According to the Fayetteville Cumberland County Economic Development Corp., 82 languages and 86 nationalities are represented in Cumberland County. The second-most spoken language is Arabic in an area that includes Eastover, Falcon, Fayetteville, Fort Bragg, Godwin, Hope Mills, Linden, Spring Lake, Stedman and Wade.
“Of course, diversity is at the top of the list,” says Kevin Arata, Fayetteville’s corporate communications director. “We have people from the military, and we have other nationalities. We host an International Folk Festival every year, and it’s basically a parade of nations. And there’s a history here — a hometown feeling. It’s really a regional approach to this. You can’t just sell a city.”
North Star’s four-part project, including research, insights and strategy, creativity and design, and action, should be complete later this year. In July, the company was moving into the insights and strategy stage after several months of research.
Data is being considered from city and county officials, the Cumberland County Tourism Development Authority, economic development advocate group Vision 2026, the Arts Council of Fayetteville/Cumberland County, the Fayetteville Area Convention & Visitors Bureau, Cool Spring Downtown District, Greater Fayetteville Chamber, the entertainment and meetings venue Crown Complex, and Cumberland County Schools.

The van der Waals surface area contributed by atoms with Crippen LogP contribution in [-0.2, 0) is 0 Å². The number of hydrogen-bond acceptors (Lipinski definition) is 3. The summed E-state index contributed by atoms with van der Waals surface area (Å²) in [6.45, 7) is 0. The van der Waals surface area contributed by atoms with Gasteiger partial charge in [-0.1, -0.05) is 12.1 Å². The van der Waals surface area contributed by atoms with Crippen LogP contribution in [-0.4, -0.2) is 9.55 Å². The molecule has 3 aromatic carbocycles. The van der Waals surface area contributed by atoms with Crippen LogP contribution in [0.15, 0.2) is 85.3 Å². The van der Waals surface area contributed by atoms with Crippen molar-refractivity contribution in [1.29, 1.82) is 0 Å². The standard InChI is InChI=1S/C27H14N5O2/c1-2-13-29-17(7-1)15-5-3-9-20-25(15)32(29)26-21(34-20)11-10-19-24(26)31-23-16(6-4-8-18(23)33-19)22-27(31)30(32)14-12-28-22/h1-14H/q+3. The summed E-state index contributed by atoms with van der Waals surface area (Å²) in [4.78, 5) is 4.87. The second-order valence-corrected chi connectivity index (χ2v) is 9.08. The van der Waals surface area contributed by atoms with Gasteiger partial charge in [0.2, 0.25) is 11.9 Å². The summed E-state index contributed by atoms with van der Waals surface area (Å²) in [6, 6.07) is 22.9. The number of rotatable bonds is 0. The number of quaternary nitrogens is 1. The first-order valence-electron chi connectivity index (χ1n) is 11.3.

The project is being funded by those partners, says Robert Van Geons, president and CEO of the economic development corporation. “Additional funds will be spent on designing and implementing the brand platform across our community.”
The city of Fayetteville has grown from a population of 8,900 — when the Prince Charles was built — to about 210,000 in 2019, according to the U.S. Census Bureau. The county’s population is about 333,000. A dominant contributor is Fort Bragg, with more than 52,000 active-duty soldiers, 12,600 reserve and temporary-duty personnel, and 8,700 civilian employees. There are about 98,500 retirees and family members in the area, according to base statistics.